aeolian mode guitar

The Aeolian mode is the go-to minor scale and a staple of the rock power ballad.

Locrian Mode

locrian mode guitar

The Locrian scale just sounds out and you probably won’t use it that much to begin with but it’ll sound good over a m7b5 chord.

So your homework is to get used to the sound of each mode and forget about how the awful CAGED system screwed you over as far as modes are concerned. Don’t worry, all is not lost as we shall soon see, but make sure you’ve really got the sound of each mode in your head.

We’re Back
Once you’ve gotten a taste for the sound of each mode we can move on in our quest to understand modes on guitar, and actually be able to use them instead of fumbling around for root notes or engaging in mathematical-like calculations to find the correct mode and starting note.

If you think of the major scale as if it were circular in nature, as shown in the diagram below, it’s easier to see that any of the notes of the scale can be the root note.

major scale on guitar

Strum a G minor chord, play the scale from G to G and you’ll get the G Dorian scale. Your ear must believe that the root note has changed for this to sound right. You can start on any of the above notes and go around the circle until you’re back to where you started. A new scale is spawned each time as you can see in the diagram below.

modes of F major

Essentially there isn’t a lot more to modes than this; most guitarists get confused when they try to transfer it to guitar by fitting it into a scale system. This does not work because modes transcend any musical instrument; it’s a music theory concept whereas the detrimental CAGED system is a guitar concept only, and putting the two together is like choosing to have a headache—you just wouldn’t want to do that to yourself.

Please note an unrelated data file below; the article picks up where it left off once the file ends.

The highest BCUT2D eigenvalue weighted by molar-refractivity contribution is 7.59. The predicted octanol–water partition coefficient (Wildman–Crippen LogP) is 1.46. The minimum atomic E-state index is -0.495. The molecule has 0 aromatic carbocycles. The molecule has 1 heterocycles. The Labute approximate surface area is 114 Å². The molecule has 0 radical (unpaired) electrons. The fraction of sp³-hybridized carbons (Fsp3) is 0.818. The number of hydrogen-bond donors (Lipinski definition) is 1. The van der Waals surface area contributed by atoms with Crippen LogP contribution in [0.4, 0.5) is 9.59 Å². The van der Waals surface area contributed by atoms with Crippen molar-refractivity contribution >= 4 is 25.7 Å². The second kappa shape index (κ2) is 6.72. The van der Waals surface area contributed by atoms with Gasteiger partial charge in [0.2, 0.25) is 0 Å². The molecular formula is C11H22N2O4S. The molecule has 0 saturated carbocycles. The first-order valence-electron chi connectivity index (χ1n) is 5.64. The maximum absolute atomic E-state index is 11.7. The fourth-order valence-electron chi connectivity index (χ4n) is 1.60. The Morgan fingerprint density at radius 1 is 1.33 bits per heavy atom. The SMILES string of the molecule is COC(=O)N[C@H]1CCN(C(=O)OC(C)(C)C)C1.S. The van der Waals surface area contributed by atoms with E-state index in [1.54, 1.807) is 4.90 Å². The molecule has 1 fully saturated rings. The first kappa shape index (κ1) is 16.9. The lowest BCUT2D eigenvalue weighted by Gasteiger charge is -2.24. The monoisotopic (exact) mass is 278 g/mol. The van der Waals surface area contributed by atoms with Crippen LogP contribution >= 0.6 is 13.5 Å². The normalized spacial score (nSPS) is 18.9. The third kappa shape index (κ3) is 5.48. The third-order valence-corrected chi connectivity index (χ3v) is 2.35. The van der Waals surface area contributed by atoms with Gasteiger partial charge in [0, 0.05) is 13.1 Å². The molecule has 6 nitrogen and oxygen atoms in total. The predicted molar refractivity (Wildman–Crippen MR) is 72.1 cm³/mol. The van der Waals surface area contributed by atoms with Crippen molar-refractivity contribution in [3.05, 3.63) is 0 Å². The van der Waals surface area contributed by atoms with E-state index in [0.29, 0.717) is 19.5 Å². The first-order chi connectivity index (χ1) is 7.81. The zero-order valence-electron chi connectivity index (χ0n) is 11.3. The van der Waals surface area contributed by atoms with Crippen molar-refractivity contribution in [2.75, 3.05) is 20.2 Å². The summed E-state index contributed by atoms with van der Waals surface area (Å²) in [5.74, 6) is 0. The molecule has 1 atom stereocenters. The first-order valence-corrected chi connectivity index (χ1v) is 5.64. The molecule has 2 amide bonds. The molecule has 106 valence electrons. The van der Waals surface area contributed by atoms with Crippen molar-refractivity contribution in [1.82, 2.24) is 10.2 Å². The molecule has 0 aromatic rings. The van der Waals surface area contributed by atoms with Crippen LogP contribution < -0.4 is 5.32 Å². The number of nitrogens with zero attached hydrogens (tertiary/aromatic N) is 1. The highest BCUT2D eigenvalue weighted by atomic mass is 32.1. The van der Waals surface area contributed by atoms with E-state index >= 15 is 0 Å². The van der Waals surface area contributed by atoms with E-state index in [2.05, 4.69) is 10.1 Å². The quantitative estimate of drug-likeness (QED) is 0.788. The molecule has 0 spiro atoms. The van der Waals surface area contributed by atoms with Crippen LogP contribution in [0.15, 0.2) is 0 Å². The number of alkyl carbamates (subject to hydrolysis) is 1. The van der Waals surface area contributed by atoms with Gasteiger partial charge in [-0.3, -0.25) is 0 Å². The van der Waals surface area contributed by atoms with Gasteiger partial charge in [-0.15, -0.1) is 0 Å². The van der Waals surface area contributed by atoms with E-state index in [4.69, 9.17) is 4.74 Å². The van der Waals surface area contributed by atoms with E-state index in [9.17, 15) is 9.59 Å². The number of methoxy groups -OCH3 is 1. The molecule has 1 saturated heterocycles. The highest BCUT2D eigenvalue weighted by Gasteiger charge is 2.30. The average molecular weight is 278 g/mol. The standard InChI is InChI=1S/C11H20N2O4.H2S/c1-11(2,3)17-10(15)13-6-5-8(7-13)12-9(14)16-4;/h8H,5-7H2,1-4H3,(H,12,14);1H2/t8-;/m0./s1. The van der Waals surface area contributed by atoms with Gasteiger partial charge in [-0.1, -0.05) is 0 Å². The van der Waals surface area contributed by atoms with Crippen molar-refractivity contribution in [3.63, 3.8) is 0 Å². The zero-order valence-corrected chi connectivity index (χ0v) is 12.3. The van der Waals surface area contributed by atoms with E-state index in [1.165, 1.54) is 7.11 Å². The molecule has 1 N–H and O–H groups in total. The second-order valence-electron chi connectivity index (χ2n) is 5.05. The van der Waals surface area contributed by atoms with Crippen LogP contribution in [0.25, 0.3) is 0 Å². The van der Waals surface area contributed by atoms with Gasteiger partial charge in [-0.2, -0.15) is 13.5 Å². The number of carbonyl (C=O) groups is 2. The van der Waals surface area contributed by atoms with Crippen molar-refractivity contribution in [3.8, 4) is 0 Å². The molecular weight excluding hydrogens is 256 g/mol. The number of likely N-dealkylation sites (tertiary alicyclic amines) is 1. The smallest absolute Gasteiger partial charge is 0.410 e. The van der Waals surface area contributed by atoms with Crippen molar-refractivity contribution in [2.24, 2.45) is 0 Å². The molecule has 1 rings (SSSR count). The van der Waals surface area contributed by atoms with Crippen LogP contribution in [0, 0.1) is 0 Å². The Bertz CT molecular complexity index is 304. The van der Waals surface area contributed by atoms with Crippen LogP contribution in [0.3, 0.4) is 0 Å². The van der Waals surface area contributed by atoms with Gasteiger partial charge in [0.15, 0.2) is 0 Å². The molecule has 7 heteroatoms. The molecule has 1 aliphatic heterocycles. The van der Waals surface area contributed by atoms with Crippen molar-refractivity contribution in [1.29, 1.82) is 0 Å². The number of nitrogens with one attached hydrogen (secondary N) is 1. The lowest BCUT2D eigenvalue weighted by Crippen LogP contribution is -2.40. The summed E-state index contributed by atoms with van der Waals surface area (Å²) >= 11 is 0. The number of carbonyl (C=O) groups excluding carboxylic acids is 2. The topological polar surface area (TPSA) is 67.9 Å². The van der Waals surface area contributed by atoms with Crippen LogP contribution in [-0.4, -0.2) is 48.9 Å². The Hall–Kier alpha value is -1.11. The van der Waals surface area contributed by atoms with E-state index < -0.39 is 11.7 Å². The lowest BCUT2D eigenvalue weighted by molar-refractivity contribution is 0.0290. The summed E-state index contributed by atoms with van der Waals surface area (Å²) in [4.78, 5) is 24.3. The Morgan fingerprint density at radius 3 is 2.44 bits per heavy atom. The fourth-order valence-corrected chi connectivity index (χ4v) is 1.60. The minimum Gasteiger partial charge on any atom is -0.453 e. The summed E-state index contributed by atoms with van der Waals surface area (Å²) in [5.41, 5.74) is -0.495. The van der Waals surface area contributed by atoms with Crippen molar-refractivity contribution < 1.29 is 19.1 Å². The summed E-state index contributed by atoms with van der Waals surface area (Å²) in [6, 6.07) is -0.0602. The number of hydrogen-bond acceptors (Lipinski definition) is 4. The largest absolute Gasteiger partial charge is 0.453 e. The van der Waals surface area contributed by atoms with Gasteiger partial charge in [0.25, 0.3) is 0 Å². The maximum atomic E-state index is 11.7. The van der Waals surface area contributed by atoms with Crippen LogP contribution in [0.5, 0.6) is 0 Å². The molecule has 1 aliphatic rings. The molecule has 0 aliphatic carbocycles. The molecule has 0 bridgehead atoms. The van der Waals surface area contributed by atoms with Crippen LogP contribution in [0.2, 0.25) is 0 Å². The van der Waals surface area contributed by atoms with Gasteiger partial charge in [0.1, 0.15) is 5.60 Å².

What about Chords?
Chords work in exactly the same way as you can see below. Start and end a chord sequence on Gm7 and G Dorian will work perfectly over it; start and end your chord progression on Em7b5 and E Locrian will fit perfectly, and so on.

diatonic chords in F major guitar

Even a simple chord progression such as BbM7 to C7 will invoke the Lydian mode when you play over it, as long as your root is now Bb, and it’ll fit perfectly. Try another like Gm7 | C7 | Dm7; now your root is G and your mode is G Dorian.

You should now start to see the major scale as more of a generic pattern that contains its respective modes, unless you’re playing the major scale itself. This is where a lot of guitarists get stuck as they’ve played the major scale pattern so many times in note order that it’s hard to see it from the point of view of a different root.

An alternative would be to have a pattern for each mode. You don’t have to cover the entire fretboard but to be able to use the modes you need to be able to access them on the fly. In the above diagram to play G Dorian you don’t really want to be thinking F major scale starting on the second note. You want to be thinking G Dorian. Over time you’ll be able to see the pattern within in the pattern as it were, but if you want instant gratification then it’s probably better to come up with some strict modal patterns that start on the note of the mode.

Allan Holdsworth sees a major scale, in this case F major, as starting on the lowest available note on the guitar (E), and finishing on the highest available note, which would also be (E), depending on how many frets you have. This is a good way to think about it as you’re not giving priority to any particular root, or being a slave to scale patterns.

If you enjoyed this post and want to gain a thorough understanding of the modes and how to apply them, check out our no-fluff modes book: QuickStart Guides: Modes.